A volcano responsible for one of the most powerful eruptions of the last 10,000 years may be settling in for a nap—the result of higher sea levels.
Santorini Volcano is in the Aegean Sea, southeast of mainland Greece. About 3600 years ago, it staged a spectacular eruption. It may have blown 15 cubic miles of rock and gas into the air. The eruption has been blamed for the demise of the nearby Minoan culture. And that could have triggered the legend of the lost city of Atlantis.
Researchers combed through records of 360,000 years of eruptions. They used marine sediments mixed with the volcanic rock and ash to gauge sea level. They found that when it was at least 125 feet below the current level, the volcano started acting up. And as the sea level dropped even lower, Santorini got even more active.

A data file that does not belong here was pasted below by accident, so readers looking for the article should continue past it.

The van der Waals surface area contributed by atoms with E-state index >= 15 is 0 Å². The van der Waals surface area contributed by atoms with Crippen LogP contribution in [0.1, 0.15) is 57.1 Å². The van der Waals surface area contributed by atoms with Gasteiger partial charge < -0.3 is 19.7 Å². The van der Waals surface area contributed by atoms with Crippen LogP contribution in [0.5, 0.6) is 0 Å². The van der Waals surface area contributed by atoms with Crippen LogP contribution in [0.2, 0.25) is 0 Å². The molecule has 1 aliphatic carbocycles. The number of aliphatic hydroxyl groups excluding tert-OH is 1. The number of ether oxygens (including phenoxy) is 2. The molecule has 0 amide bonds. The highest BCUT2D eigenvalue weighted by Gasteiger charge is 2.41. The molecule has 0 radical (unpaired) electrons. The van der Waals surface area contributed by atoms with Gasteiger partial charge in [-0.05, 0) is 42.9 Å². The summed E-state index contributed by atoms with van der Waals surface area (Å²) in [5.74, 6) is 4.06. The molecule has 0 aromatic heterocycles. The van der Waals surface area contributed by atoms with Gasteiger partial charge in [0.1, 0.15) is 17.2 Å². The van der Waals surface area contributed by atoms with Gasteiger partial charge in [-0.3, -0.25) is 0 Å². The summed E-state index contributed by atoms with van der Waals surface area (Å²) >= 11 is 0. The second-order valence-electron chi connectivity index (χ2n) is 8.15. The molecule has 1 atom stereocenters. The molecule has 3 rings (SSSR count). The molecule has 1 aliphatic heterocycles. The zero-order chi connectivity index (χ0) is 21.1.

Water atop the volcano may act like the lid on a pressure cooker, keeping Santorini from boiling over. As the water level drops, though, the pressure inside the volcano takes over. The walls start to crack, and molten rock from a chamber deep below the surface forces its way upward. When the water pressure is low enough, the volcano erupts, pumping out ash and gas, then lava.
As sea level rises, though, the process is reversed. The cracks begin to seal, and the eruptions come to a halt.
The researchers found that of 211 big eruptions, all but three took place when sea level was much lower. And with sea level on the rise, that suggests Santorini could be ready for a nap.